Jeremy: And that works into like mezzanine funding. Is that related? Talk a little bit about mezzanine funding and where that fits in. Is that with the accounts receivable or is that something different?
Carlos: That’s something different. Mezzanine financing is typically seen with more mature companies. It’s more growth funding – it’s a debt funding but really for the growth of the company. Before an IPO, for example, you might see a mezzanine round come in. But we’re getting into areas that might not really be accessible to the small business owner.
Jeremy: In San Diego, it’s a land of many startups. Are there different venues or groups for, let’s say, a startup that may even have a business idea, a business plan or maybe they even need help with that? Talk about some groups that can help an idea person or a business owner be linked up with angel investors or venture capitalists.
Carlos: Sure. There are actually a lot of groups here in San Diego and in many communities that can help startups. There are a lot more incubators that you find in San Diego now, where if they like your business model they may make a small loan or investment in your company. Sometimes it’s a convertible note that they put in place, and they may give office space; they’ll give you mentoring and coaching and open up their contacts to you, and put you through a process that will take your company and push it forward so that it is fundable and has a better shot at accessing capital. There are a number of incubators in town. There’s the Connect group in town that also has a variety of coaching programs and various resources that you can use. And there’s just also the networking among other startup business owners and entrepreneurs, and really learning from them and networking and creating relationships so that you can learn from their experiences and accelerate your process as well.
Jeremy: So if you don’t have that network, really you’re going to have to tap into one of those groups. Let’s say you have the greatest idea and you’ve actually even generated some revenue from it already but you really want to take, from either a marketing perspective or from an infrastructure investment perspective, take it to the next level, you’re really going to have to tap into that network. I always hear more about Silicon Valley as having those big venture capitalists up there. Is there a pretty strong network of connections down here that could finance something that could really ramp up to be a fairly large venture?
Carlos: Yes. Here in San Diego, we don’t have the same presence of Venture Capitalists that you find in Silicon Valley. But to your earlier question about the difference between Angel Investors and Venture Capitalists, there are a lot more sophisticated and more organized Angel Groups. Tech Coast Angels is a group located here in San Diego, and they fund sizable amounts of money and are increasingly more organized. I think it’s one of the biggest Angel Groups in the country. There are also the Angel Groups that you find online. The laws are changing in terms of how you can access money, so there are angel networks that you can tap into as well. And if you have a good idea and it really is something that will attract the attention of big money investors, they’ll find you. Certainly you’ll have to do some networking and do it in a smart way to make sure that you’re properly protecting what you have, but you can find them and they’ll find you if you really have something that’s remarkable and a game changer.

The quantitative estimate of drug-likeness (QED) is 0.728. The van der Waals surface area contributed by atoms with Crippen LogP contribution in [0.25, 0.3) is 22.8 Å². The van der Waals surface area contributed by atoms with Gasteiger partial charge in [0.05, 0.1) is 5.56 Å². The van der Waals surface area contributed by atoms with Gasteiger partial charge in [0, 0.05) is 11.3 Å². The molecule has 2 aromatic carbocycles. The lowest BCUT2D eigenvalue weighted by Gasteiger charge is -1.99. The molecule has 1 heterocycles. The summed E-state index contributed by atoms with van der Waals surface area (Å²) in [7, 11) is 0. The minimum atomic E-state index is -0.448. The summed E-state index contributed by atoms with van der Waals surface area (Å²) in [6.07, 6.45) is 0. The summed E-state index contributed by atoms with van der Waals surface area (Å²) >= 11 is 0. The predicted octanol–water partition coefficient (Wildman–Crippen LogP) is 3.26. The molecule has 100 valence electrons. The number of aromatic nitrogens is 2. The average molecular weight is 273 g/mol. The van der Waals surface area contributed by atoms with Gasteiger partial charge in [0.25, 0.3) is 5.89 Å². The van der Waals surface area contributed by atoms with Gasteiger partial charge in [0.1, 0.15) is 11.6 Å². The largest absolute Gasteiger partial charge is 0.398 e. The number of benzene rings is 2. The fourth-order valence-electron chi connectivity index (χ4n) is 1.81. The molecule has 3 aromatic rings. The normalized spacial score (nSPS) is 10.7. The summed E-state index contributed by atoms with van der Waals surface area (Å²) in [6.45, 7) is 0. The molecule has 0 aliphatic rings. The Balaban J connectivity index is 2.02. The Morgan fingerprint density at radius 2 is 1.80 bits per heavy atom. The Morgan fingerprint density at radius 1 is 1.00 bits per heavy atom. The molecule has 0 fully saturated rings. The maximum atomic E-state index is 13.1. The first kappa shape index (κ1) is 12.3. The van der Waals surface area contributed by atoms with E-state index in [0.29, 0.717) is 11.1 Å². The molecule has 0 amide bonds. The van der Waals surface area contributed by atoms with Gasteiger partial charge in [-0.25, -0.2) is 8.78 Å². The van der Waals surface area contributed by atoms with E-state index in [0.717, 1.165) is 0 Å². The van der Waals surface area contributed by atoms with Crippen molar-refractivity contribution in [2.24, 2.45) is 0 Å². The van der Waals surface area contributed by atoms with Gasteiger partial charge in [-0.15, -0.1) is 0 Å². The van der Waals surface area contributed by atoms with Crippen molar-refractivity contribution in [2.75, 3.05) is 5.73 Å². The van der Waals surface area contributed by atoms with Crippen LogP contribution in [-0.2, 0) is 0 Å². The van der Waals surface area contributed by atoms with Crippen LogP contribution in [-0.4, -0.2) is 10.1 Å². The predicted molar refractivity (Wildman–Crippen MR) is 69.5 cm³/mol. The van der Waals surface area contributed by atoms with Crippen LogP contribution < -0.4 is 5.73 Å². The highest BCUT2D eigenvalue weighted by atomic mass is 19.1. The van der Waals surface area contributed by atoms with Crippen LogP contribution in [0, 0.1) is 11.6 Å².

Jeremy: That leads into the next question of control, making sure that as you bring in other investors how do you safeguard making sure that, with your idea and with your vision, you still maintain enough control of where this product or company is going, making sure that the investors coming in aren’t taking that all over from you?
Carlos: There’s no guarantee that you will always control your company. I think that the investor will come to the table with his or her idea of what investment structure they need to get the deal done, and you’re going to approach that proposed investment with a different perspective. So each financing transaction is going to be different and there may be a different valuation. The valuation of your company will determine how much of your company you give away depending on how much money is invested. That’s one of many different points that you need to look at. But over time, like that example where the company raised through Series N, the original founders at the end of that process were washed out and didn’t have any control or really any ownership of the company. You need to look at each financing transaction separately with an eye to what it means in the future. Because what you do now will affect the money that you raise in the future. You need to have, again, good advisers, good mentors, people that can leverage their experience to guide you through that process. But you need to cut the best deal that you can and understand how that might affect other financing opportunities that you have in the future. One other thing though, Jeremy, valuation is something that people look at a lot. But there’s also Board control and the ability to affect decisions – some of the various protections that we talked about a few minutes ago. Those things are equally important. We have a term sheet for a local company that we received yesterday and it’s a deal for two million dollars. But the term sheet alone is 11 pages long. And when you add water to that term sheet and watch it expand into actual legal documents, you might have over 200 pages of legal documents that define what that investment structure is. So there’s a lot that you need to balance and look at and negotiate to make sure that you get the right deal for you and your company.
Jeremy: Well, thank you for the time today, I mean very valuable information here in terms of financing a startup business. Definitely go to Carlos’ website at CalCounselGroup.com if you want to have more information. And if you want any more information on marketing, B2B marketing options, definitely check out BobDesign.com. Have a great day.
You also may find helpful some of our related blog posts on issues to consider when raising money:
Do you have any questions about how to raise money and finance your business? If so, please share a comment below and we will get back to you with a quick response or additional blog post depending on your question. We look forward to hearing from you.